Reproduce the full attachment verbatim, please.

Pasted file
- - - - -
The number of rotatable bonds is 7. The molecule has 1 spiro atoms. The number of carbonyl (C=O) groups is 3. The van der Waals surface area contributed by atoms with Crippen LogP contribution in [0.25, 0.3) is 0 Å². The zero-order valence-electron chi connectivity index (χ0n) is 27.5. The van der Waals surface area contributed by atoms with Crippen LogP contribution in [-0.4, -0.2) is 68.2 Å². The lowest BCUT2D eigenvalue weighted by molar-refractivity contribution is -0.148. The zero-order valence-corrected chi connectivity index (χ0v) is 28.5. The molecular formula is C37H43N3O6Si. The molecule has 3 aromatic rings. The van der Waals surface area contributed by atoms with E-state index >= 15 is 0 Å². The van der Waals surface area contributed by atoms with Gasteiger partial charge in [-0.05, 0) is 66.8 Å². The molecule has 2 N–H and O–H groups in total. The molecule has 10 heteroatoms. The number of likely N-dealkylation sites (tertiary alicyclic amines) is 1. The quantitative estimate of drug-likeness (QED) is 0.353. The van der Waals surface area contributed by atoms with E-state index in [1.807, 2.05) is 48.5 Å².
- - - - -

The number of rotatable bonds is 7. The molecule has 1 spiro atoms. The number of carbonyl (C=O) groups is 3. The van der Waals surface area contributed by atoms with Crippen LogP contribution in [0.25, 0.3) is 0 Å². The zero-order valence-electron chi connectivity index (χ0n) is 27.5. The van der Waals surface area contributed by atoms with Crippen LogP contribution in [-0.4, -0.2) is 68.2 Å². The lowest BCUT2D eigenvalue weighted by molar-refractivity contribution is -0.148. The zero-order valence-corrected chi connectivity index (χ0v) is 28.5. The molecular formula is C37H43N3O6Si. The molecule has 3 aromatic rings. The van der Waals surface area contributed by atoms with E-state index >= 15 is 0 Å². The van der Waals surface area contributed by atoms with Gasteiger partial charge in [-0.05, 0) is 66.8 Å². The molecule has 2 N–H and O–H groups in total. The molecule has 10 heteroatoms. The number of likely N-dealkylation sites (tertiary alicyclic amines) is 1. The quantitative estimate of drug-likeness (QED) is 0.353. The van der Waals surface area contributed by atoms with E-state index in [1.807, 2.05) is 48.5 Å².